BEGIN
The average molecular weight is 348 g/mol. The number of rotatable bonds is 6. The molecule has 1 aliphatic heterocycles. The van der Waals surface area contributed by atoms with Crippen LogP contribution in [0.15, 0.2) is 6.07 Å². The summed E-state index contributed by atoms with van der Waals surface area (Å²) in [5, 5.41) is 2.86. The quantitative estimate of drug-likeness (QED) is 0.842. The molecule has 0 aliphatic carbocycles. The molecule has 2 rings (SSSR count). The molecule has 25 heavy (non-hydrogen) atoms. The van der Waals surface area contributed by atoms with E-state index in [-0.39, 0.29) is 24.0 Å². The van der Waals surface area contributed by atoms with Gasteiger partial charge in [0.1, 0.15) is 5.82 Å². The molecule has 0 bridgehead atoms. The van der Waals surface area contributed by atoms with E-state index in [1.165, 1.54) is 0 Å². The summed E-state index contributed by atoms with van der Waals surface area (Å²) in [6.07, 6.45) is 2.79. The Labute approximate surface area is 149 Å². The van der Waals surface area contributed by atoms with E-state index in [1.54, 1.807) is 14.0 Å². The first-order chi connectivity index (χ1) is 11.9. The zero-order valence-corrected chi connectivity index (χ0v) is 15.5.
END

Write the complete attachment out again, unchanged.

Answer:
The average molecular weight is 348 g/mol. The number of rotatable bonds is 6. The molecule has 1 aliphatic heterocycles. The van der Waals surface area contributed by atoms with Crippen LogP contribution in [0.15, 0.2) is 6.07 Å². The summed E-state index contributed by atoms with van der Waals surface area (Å²) in [5, 5.41) is 2.86. The quantitative estimate of drug-likeness (QED) is 0.842. The molecule has 0 aliphatic carbocycles. The molecule has 2 rings (SSSR count). The molecule has 25 heavy (non-hydrogen) atoms. The van der Waals surface area contributed by atoms with E-state index in [-0.39, 0.29) is 24.0 Å². The van der Waals surface area contributed by atoms with Gasteiger partial charge in [0.1, 0.15) is 5.82 Å². The molecule has 0 bridgehead atoms. The van der Waals surface area contributed by atoms with E-state index in [1.165, 1.54) is 0 Å². The summed E-state index contributed by atoms with van der Waals surface area (Å²) in [6.07, 6.45) is 2.79. The Labute approximate surface area is 149 Å². The van der Waals surface area contributed by atoms with E-state index in [1.54, 1.807) is 14.0 Å². The first-order chi connectivity index (χ1) is 11.9. The zero-order valence-corrected chi connectivity index (χ0v) is 15.5.